Florida voters will consider a ballot initiative this November that would restore voting rights to an estimated 1.6 million people with a felony conviction — including one out of every 13 Black voters in the state. A ballot initiative in Maryland would allow people to register to vote at the polls on Election Day.
In Michigan, a sweeping ballot proposal would increase access to the ballot box and require election results to be audited, among other reforms. Another ballot initiative would hand the state legislature’s power to redraw voting districts over to an independent commission to combat partisan gerrymandering.
In the deeply red state of South Dakota, voters are considering an amendment to the state constitution that would tighten campaign finance and lobbying rules and create a government accountability board. The proposed amendment looks a lot like an anti-corruption measure that voters approved in 2016, only to have state lawmakers brazenly take it off the books last year. The latest ballot proposal would prevent lawmakers from doing so again.
Across the country, voters are considering more than two dozen ballot initiatives aimed at expanding ballot access and voting rights, as well rooting out political corruption, according to civil rights advocates and nonpartisan good government groups who held a briefing with reporters on Tuesday. Call it “draining the swamp” if you like, but these efforts are driven by activists and everyday citizens who pounded the pavement collecting signatures, not by loudmouth politicians in Washington, DC.
“We’re seeing this year an unprecedented number of democracy reforms and voting rights reforms on the ballot that could affect millions of voters … at a time when we absolutely need that,” said Dana Laurent, a director at the Ballot Initiative Strategy Center, in the briefing.
On the national stage, state-level battles over campaign finance, voting rights and redistricting are often viewed through a partisan lens. For example, state laws that create barriers to the ballot and voter registration — including voter ID laws and Florida’s law barring most felons from the ballot, which dates back to the days of Jim Crow — benefit Republicans by disenfranchising lower-income voters and voters of color who tend to vote Democrat.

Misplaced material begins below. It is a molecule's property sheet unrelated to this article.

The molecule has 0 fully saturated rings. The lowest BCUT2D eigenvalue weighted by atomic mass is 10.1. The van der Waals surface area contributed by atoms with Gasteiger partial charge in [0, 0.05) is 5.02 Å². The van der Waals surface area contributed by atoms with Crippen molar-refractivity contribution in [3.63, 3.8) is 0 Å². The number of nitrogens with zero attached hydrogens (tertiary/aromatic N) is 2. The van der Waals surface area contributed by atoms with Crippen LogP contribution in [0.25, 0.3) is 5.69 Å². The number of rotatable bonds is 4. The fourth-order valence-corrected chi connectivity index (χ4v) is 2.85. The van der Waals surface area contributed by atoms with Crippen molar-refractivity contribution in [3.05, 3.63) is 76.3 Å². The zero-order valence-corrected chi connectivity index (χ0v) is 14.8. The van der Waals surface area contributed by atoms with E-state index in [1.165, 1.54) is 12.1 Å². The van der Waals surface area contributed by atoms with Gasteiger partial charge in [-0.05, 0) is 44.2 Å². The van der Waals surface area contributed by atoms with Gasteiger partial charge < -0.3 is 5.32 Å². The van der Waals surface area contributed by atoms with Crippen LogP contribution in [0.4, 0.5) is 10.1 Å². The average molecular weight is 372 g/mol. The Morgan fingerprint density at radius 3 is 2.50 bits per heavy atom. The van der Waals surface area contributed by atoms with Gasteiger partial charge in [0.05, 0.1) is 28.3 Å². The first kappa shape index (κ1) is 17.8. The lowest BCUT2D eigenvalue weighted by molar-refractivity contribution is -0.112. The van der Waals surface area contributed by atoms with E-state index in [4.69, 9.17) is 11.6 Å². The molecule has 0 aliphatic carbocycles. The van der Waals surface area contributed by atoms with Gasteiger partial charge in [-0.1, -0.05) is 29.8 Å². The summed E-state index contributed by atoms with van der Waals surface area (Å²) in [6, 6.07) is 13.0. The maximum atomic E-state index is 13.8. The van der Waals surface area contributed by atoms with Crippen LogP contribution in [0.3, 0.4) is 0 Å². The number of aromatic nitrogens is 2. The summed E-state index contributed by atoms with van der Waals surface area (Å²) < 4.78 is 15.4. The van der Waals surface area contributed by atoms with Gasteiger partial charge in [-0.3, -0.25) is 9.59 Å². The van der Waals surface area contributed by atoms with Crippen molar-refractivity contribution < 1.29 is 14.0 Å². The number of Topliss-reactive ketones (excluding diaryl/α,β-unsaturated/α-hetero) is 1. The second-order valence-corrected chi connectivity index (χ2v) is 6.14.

Consider North Carolina, where GOP lawmakers unconstitutionally redrew voting districts along partisan and racial lines back in 2011, according to a 2016 ruling issued by a court. Republicans now enjoy a supermajority in the state legislature and have proposed two amendments to the state constitution on the November ballot that opponents characterize as a misleading and bold-faced “power grab.” One measure would reinstate voter ID requirements in a state where an ID law was struck down in federal court for targeting Black voters “with almost surgical precision.” The other would rob the state’s Democratic governor of the power to appoint judges between elections and members to state boards and commissions.
“In short, the GOP legislative majority in North Carolina appears to be trying to mislead their own constituents to push through changes that will ensure vastly fewer checks on their own power, including their power to continue changing rules to help themselves stay in office,” wrote Wendy R. Weiser and Daniel I. Weiner, two experts with the Brennan Center for Justice, in a recent analysis at Truthout.
However, Laurent said the ballot initiatives promoting positive state-level reforms this year far outnumber “regressive” initiatives like those in North Carolina. In fact, research shows that well-explained ballot measures that impact voter’s rights and day-to-day lives tend to bring people out to the polls, including voters who do not participate in every election. Eliminating political corruption and favoritism also tends to transcend partisan concerns.
For example, Colorado, Utah and Missouri – three states known to lean conservative – as well as Michigan, a swing state, are considering ballot initiatives to create independent or bipartisan state commissions to draw up voting districts, rather than allowing whatever party is in control of the state legislature to gerrymander district lines in their favor.
“This is more about power than party,” said Dan Krassner, political director of RepresentUS, a good government group promoting ballot reforms in North and South Dakota.
Krassner, a registered Republican, said both Democrats in blue states and Republicans in red states try to protect their political power with gerrymandering and ballot access. This explains why polling shows that voters on both the left and right rate corruption among their top concerns, and ballot initiatives aimed at returning power to voters are backed by coalitions of citizens from across the political spectrum. Krassner pointed to Ohio, a swing state where an overwhelming 75 percent of voters approved a 2018 ballot measure aimed at curtailing gerrymandering.
Ballot initiatives’ ability to transcend partisan politics may explain why the movement behind them is growing, despite notoriously low rates of voter turnout in the United States.
“We’re seeing a movement on the rise to fix America’s corrupt political system,” Krassner said. “The growth of this movement and the wins from this movement are like nothing we have ever seen.”
Correction: The Ohio gerrymandering ballot initiative passed in early 2018, not 2017 as this article originally stated.